Jones, Ronald
Art in America,  Nov, 1998  by Cathy Lebowitz

By creating tension among many fields of experience (visual, literary, ideological, political), this exhibition engaged the viewer's thoughts in an endless play of signifiers. Known for cerebral displays of provocative information, Ronald Jones presented sculptures of beds, constructed at three-quarter size and individually spotlit. Jones's titles link the furniture on display to four people connected to incidents in recent U.S. history. Documentary photos were the artist's sources for the sculptures; Xeroxes were available at the gallery if you asked.

In an anteroom, The bed Ethel Rosenberg slept in the night before her execution, 1953-1998, introduced the exhibition. The dates that Jones lists imply that the sculptures were begun the year the documentary photos were taken. Rosenberg was executed, along with her husband, during the height of McCarthyism for being a Soviet spy; her brother worked at Los Alamos and was an important prosecution witness. This trial refers to a dark time of fear and suspicion during the Cold War. However the copy of Rosenberg's bed, although based on a prison cot, looks like something you might find in a furniture store display with clean sheets and a thick mattress. In a larger room The bed Neil Armstrong slept in his first night back from the moon, 1969-1998, recalled a high point for the U.S. in the space race. The bed glistened with a woven-aluminum cover. Obtained from NASA, the anti-radioactive material was designed to fill cavities behind instrument panels on the space shuttle. Across the room from the copy of the astronaut's bed, subsidiary events related to the Kennedy assassination were alluded to by a grouping of furniture on a piece of cream carpet. A large unmade bed with satiny sheets was called The bed Jack Ruby slept in the night before he shot Lee Harvey Oswald, 1963-1998. Three toy police cars surrounded one of the bed's legs. A child-sized wooden rocking chair, titled The chair Dorothy Kilgallen sat in as she interviewed Jack Ruby during his murder trial, 1964-98, was associated with the late newspaper columnist, supposedly granted the only interview with the nightclub owner/assassin Ruby at the courthouse. In front of the bed, a television set on top of a nightstand played NASA moonscape footage, while a woman's voice recited a 15-stanza nursery rhyme written by the artist.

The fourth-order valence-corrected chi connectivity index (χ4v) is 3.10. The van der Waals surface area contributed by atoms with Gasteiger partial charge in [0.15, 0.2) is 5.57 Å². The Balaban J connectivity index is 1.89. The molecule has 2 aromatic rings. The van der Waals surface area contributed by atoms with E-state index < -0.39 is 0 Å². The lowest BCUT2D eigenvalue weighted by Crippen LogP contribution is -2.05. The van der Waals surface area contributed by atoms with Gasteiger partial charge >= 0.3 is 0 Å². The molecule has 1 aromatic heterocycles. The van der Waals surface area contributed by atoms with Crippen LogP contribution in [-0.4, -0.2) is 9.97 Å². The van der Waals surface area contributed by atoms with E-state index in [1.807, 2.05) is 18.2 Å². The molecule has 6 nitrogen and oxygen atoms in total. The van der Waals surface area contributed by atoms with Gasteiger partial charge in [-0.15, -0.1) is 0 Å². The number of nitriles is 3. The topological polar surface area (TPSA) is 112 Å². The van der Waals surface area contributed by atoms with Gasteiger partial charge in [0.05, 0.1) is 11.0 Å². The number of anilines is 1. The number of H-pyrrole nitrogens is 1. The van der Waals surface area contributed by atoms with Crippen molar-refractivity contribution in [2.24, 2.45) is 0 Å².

All the characters in the exhibition, except Rosenberg, are mentioned in Jones's rhyme, with Kilgallen as the central figure. The drama of the meticulously researched and crafted sculptures was enhanced by the rhyme, which, among other things, claims that Marilyn Monroe told Kilgallen that JFK had shown her space aliens hidden at an air force base. The moral Jones presents at the end of the nursery rhyme is a warning about the dangers of curiosity, which he suggests killed Kilgallen, rather than barbiturates. (After all, it did kill the cat.)